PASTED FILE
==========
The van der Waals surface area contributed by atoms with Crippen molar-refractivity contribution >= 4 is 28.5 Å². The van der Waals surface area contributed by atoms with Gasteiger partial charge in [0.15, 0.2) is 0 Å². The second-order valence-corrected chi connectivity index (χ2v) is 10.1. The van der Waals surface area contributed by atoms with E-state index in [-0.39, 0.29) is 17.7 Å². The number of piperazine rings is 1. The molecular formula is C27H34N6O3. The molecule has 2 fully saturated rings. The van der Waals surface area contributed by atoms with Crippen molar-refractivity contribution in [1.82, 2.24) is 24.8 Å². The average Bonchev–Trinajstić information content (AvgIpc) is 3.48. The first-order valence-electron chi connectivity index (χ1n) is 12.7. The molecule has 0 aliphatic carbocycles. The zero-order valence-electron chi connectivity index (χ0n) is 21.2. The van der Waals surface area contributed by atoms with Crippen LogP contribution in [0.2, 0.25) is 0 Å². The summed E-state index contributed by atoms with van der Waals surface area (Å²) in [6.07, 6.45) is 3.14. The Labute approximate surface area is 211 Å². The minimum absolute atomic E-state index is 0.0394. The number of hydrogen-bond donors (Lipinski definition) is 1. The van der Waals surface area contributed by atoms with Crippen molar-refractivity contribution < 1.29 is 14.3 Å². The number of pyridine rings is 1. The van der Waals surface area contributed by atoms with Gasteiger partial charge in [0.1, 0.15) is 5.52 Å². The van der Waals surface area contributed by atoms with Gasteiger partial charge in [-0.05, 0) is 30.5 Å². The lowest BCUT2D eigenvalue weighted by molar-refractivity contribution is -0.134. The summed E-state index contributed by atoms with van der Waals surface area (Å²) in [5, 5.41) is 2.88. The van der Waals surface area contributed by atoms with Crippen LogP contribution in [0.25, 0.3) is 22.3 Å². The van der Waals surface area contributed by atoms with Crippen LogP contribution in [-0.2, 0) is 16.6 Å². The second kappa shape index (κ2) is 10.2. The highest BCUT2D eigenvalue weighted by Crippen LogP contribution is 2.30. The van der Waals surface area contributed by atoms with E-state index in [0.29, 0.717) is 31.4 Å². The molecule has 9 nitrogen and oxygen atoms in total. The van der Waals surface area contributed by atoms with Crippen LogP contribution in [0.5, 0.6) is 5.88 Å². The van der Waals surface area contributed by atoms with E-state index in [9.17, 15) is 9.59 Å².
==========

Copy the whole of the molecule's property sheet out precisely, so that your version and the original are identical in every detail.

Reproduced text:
The van der Waals surface area contributed by atoms with Crippen molar-refractivity contribution >= 4 is 28.5 Å². The van der Waals surface area contributed by atoms with Gasteiger partial charge in [0.15, 0.2) is 0 Å². The second-order valence-corrected chi connectivity index (χ2v) is 10.1. The van der Waals surface area contributed by atoms with E-state index in [-0.39, 0.29) is 17.7 Å². The number of piperazine rings is 1. The molecular formula is C27H34N6O3. The molecule has 2 fully saturated rings. The van der Waals surface area contributed by atoms with Crippen molar-refractivity contribution in [1.82, 2.24) is 24.8 Å². The average Bonchev–Trinajstić information content (AvgIpc) is 3.48. The first-order valence-electron chi connectivity index (χ1n) is 12.7. The molecule has 0 aliphatic carbocycles. The zero-order valence-electron chi connectivity index (χ0n) is 21.2. The van der Waals surface area contributed by atoms with Crippen LogP contribution in [0.2, 0.25) is 0 Å². The summed E-state index contributed by atoms with van der Waals surface area (Å²) in [6.07, 6.45) is 3.14. The Labute approximate surface area is 211 Å². The minimum absolute atomic E-state index is 0.0394. The number of hydrogen-bond donors (Lipinski definition) is 1. The van der Waals surface area contributed by atoms with Crippen molar-refractivity contribution < 1.29 is 14.3 Å². The number of pyridine rings is 1. The van der Waals surface area contributed by atoms with Gasteiger partial charge in [0.1, 0.15) is 5.52 Å². The van der Waals surface area contributed by atoms with Gasteiger partial charge in [-0.05, 0) is 30.5 Å². The lowest BCUT2D eigenvalue weighted by molar-refractivity contribution is -0.134. The summed E-state index contributed by atoms with van der Waals surface area (Å²) in [5, 5.41) is 2.88. The van der Waals surface area contributed by atoms with Crippen LogP contribution in [0.25, 0.3) is 22.3 Å². The van der Waals surface area contributed by atoms with Crippen LogP contribution in [-0.2, 0) is 16.6 Å². The second kappa shape index (κ2) is 10.2. The highest BCUT2D eigenvalue weighted by Crippen LogP contribution is 2.30. The van der Waals surface area contributed by atoms with E-state index in [0.29, 0.717) is 31.4 Å². The molecule has 9 nitrogen and oxygen atoms in total. The van der Waals surface area contributed by atoms with Crippen LogP contribution in [0.5, 0.6) is 5.88 Å². The van der Waals surface area contributed by atoms with E-state index in [9.17, 15) is 9.59 Å².